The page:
I grew up baking. My family photo albums include many pictures of a little-kid me up on a step stool at the counter, helping my mom bake cookies. In some of the photos, I’m wearing one of her aprons. I love potlucks because that means I have an excuse to bake a pie, a cake from scratch or fancy cookies. And my younger twin brothers are even better bakers than I am.
The baking focus was always dessert. Something we did not grow up making was bread. I attempted it a couple of times as a kid. Usually, I was too impatient to let anything rise, resulting in things like crunchy cinnamon rolls the size of a quarter. I’m a little intimidated by recipes involving yeast. But I resolved a of couple weeks ago to make pumpernickel bread. I really enjoy the bread, but possibly like the name even more. It’s just so homey and seasonal. So I picked up some bran flakes and rye flour(not things I keep at home) at the grocery store and was on my way.
Using whole grain flours in baking is infinitely more interesting than plain old all-purpose. They add all kinds of new flavors, density and fiber to whatever you’re making; you get character without having to resort to tons of sugar. Plus, whole grain flours haven’t been stripped of the grain’s bran and germ, meaning they have nutritional value and digest much more slowly than white flour. Kim Boyce’s Good to the Grain is hands down one of my favorite cookbooks; it made approaching new flours much less intimidating, and includes a lot of seriously delicious recipes.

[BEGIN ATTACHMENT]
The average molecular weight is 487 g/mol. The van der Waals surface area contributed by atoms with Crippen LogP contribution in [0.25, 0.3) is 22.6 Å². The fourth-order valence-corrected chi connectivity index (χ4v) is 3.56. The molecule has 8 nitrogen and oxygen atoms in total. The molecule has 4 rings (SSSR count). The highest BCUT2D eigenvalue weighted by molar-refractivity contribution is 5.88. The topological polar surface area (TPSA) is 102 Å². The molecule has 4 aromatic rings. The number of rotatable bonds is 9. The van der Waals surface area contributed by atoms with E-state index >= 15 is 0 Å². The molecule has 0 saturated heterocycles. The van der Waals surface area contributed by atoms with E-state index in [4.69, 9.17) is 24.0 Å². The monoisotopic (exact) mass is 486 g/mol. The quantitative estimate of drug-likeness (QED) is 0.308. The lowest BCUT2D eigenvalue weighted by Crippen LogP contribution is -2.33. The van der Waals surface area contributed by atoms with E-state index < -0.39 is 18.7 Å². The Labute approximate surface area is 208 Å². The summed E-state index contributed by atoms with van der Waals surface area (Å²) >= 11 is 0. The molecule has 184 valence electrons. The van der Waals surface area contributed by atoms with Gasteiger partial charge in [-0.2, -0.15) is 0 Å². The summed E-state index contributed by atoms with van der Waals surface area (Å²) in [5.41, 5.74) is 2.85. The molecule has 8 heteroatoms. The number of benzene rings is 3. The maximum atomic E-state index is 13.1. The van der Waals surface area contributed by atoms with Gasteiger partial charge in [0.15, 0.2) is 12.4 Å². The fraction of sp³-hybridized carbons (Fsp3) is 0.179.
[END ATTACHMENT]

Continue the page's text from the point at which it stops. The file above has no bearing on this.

The recipe, from Mark Bittman’s How to Cook Everything (another favorite), calls for making the dough in the food processor (so easy!), then letting it rise until it doubles in size (supposed to be two hours). After four hours, the dough hadn’t risen at all and didn’t smell anything like yeast. I’d used a couple of yeast packets that were nowhere near being expired, but I pronounced it dead anyway. Time to improvise. Bittman’s notes on active dry yeast said it could be added to bread pretty much anytime, so I dashed out to the grocery store for more.
When I got home, I whipped up a paste, adding liquid to the yeast and then enough flour to knead it in with the rest of the dough. Another few hours later, mercifully, the dough had risen. If it hadn’t, I wouldn’t have known what to do, wanting to neither bake a brick nor throw out the dough. A couple hours after that, two gorgeous, raisin-speckled (and puffy!) loaves of pumpernickel came out of the oven. It literally took all day (most of it leaving the dough to rise). But I had success. I made bread—not fluffy, fiberless bread, but substantial, eat-it-with-some-butter-for-breakfast hearty bread. It’s delicious. The first loaf didn’t even last long enough to get in the picture. “Oofs” – that’s “oops” with a mouth full of bread.